Funny, isn’t it, how when faced with doomsday the mind can just so easily swing back to food. ‘What are we going to find to eat,’ is the sentiment, because one does need to eat, doesn’t one. And someone needs to be figuring that out, the other way is hunger, pure, unsolicited starvation. How do you think we’ve survived all these years if not because someone took it upon themselves to think about feeding everybody. Pilar comes to mind, in the cave, in the mountains of ... Spain, wasn’t it? We cook on a heated rock or stone if need be. Because isn’t it much pleasanter to cook a meal than build a bomb; to sustain by life rather than by death?
In light of troubles in the world, and especially at this time of year you wonder about your own gluttony – the extravagance of being able to think about what specialities you are going to contribute to the Thanksgiving table, whether Jasmine will really find the good kind of oysters (I have been shocked at the sudden awfulness of those I used to buy in little pull-top cans at grocery store fish departments), if Nathan will get the consistency of the dressing right – when there are so many people in the world who are hungry, who die of hunger, or who are addicted to fast food, or who have no kitchen. No bowl. No chance.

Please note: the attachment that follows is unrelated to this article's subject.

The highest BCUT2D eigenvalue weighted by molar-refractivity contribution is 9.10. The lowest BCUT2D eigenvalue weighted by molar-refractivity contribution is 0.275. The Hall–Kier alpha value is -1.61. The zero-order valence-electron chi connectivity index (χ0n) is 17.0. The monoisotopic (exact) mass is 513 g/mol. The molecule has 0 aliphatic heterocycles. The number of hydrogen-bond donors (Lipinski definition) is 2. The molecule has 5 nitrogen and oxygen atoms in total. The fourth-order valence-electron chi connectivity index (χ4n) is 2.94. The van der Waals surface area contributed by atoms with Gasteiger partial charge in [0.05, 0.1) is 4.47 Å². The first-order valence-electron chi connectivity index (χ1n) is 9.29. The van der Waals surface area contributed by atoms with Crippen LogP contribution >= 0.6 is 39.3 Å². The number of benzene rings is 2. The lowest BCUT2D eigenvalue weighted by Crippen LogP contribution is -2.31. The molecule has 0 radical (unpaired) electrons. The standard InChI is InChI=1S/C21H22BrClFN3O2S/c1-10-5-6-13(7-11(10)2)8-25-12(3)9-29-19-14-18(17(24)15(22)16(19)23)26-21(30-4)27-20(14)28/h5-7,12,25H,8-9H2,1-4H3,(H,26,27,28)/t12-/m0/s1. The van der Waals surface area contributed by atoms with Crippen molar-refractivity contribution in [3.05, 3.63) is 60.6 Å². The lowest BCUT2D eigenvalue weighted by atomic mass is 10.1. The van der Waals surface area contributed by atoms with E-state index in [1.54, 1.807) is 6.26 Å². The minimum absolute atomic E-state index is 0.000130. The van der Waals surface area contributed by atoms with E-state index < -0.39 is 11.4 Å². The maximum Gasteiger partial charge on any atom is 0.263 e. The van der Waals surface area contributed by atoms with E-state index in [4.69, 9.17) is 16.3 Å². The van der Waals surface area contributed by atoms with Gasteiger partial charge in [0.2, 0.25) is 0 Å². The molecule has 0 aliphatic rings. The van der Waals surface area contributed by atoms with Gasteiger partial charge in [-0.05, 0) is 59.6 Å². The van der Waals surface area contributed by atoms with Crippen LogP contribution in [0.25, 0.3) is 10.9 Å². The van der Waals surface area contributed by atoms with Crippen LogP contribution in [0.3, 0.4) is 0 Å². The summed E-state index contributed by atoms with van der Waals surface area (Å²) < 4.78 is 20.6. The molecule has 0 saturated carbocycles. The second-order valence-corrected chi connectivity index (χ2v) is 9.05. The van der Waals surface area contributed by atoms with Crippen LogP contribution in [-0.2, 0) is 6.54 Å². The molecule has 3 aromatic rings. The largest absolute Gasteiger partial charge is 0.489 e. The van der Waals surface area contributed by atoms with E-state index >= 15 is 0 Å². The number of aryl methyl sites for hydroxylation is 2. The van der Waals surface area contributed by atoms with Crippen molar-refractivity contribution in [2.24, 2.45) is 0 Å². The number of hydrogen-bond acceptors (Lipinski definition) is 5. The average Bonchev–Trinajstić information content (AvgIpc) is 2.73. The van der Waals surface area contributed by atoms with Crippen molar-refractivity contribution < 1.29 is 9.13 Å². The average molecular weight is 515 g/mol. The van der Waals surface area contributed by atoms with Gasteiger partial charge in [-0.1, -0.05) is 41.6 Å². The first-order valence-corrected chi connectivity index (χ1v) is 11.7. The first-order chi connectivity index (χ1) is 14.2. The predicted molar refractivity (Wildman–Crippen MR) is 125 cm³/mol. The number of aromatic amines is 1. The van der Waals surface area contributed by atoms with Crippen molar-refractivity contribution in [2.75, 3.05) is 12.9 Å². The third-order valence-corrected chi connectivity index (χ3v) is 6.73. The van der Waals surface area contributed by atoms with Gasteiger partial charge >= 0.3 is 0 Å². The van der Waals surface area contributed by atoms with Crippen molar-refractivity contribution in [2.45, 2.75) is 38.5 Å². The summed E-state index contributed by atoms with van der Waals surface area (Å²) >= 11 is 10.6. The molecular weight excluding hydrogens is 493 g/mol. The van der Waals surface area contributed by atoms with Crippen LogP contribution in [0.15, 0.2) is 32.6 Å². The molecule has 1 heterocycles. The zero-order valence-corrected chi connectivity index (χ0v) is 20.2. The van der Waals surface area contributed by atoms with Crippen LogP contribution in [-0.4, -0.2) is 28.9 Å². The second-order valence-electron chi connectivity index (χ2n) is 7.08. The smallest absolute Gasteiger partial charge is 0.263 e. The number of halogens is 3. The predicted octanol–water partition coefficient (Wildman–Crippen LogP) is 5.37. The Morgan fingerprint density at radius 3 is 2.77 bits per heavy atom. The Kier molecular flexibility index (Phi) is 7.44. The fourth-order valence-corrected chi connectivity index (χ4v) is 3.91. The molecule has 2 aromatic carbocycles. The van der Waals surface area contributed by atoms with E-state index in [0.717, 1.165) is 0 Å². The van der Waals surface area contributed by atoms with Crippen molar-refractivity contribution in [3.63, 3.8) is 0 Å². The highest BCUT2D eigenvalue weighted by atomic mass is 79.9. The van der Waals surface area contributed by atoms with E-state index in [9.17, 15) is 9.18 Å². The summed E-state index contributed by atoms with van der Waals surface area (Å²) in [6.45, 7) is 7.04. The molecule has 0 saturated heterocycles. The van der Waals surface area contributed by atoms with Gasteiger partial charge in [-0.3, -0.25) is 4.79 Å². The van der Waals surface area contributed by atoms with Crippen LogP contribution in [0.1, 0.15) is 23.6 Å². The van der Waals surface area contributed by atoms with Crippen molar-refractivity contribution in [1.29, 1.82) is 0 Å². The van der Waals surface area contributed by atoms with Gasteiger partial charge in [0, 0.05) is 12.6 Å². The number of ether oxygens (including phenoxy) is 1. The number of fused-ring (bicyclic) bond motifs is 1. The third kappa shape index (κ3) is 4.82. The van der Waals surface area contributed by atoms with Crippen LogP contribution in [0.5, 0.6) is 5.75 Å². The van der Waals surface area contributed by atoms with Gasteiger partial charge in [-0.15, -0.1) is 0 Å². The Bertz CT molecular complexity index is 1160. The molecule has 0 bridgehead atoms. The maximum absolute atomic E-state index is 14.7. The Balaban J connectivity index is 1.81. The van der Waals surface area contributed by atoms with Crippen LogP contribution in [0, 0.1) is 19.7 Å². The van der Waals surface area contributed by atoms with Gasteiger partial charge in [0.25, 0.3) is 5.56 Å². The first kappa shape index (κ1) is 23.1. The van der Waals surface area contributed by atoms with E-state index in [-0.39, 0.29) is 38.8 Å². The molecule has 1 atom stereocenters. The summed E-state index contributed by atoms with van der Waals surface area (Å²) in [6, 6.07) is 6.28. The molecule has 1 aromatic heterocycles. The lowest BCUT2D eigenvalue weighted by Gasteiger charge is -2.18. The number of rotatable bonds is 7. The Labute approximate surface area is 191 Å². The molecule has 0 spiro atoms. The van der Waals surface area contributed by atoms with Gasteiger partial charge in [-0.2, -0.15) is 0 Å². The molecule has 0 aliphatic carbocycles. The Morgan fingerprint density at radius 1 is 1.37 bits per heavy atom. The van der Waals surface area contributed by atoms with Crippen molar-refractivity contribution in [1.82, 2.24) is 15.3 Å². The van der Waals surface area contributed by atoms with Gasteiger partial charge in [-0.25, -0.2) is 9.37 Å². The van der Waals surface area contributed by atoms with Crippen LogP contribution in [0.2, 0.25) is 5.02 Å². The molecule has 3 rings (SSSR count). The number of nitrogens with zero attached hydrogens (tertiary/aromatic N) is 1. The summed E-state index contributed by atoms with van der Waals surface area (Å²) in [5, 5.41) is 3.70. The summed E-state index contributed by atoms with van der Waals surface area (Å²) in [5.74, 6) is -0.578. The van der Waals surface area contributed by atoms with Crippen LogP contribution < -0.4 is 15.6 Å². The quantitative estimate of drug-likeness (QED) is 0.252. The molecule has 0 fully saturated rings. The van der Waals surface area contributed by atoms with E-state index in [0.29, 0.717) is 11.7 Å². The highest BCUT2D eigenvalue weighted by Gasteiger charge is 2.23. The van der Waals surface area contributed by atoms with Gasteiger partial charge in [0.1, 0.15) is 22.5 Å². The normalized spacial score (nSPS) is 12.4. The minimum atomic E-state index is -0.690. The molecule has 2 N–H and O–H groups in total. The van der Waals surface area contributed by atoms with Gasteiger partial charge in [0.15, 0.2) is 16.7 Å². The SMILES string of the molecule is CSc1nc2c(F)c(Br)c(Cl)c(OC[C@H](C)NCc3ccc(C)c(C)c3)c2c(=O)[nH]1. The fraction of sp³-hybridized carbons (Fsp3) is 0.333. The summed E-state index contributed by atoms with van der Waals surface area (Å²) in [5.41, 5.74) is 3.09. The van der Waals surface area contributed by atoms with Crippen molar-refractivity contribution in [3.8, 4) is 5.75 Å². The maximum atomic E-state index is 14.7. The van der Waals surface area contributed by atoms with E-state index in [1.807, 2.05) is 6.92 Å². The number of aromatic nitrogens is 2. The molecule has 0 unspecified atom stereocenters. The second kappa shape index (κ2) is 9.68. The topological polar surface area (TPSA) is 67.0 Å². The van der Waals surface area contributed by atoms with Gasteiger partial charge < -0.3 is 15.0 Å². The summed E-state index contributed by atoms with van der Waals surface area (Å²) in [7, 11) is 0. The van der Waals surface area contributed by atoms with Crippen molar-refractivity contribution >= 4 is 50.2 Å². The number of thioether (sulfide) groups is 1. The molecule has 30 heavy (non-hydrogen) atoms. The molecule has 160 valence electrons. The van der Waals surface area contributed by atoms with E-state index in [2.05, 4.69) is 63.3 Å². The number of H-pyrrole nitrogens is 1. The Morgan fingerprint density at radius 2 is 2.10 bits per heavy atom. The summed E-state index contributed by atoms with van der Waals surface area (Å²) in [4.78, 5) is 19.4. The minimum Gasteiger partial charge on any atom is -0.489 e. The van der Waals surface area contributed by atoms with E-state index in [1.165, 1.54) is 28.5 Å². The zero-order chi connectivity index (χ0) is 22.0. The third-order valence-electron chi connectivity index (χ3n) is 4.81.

Nevertheless, we go on, we incorporate changes, we help where we can. It is not the first year I haven’t done Thanksgiving in my kitchen, no, not at all, but it is the first time my daughter and her partner, Jesse, are doing it for the family, in their own house! Jesse’s baking a ham, a Wallingford Locker one, of course, and he’s preparing squash and mashed potatoes.  Zoe will make her traditional scalloped oysters (these are ordered from Green Mountain Fresh, which guarantees they will be the good ones). Me, I’m bringing the Italian Green Tomato Mincemeat Tart with crème fraiche, a lovely Brussels sprouts casserole, and... whatever else seems to need to be done. Zoe will make another pie, maybe apple, and maybe P2 will bring the requisite green bean casserole. It will be delicious. There will be mountainous leftovers. We will eat for a week.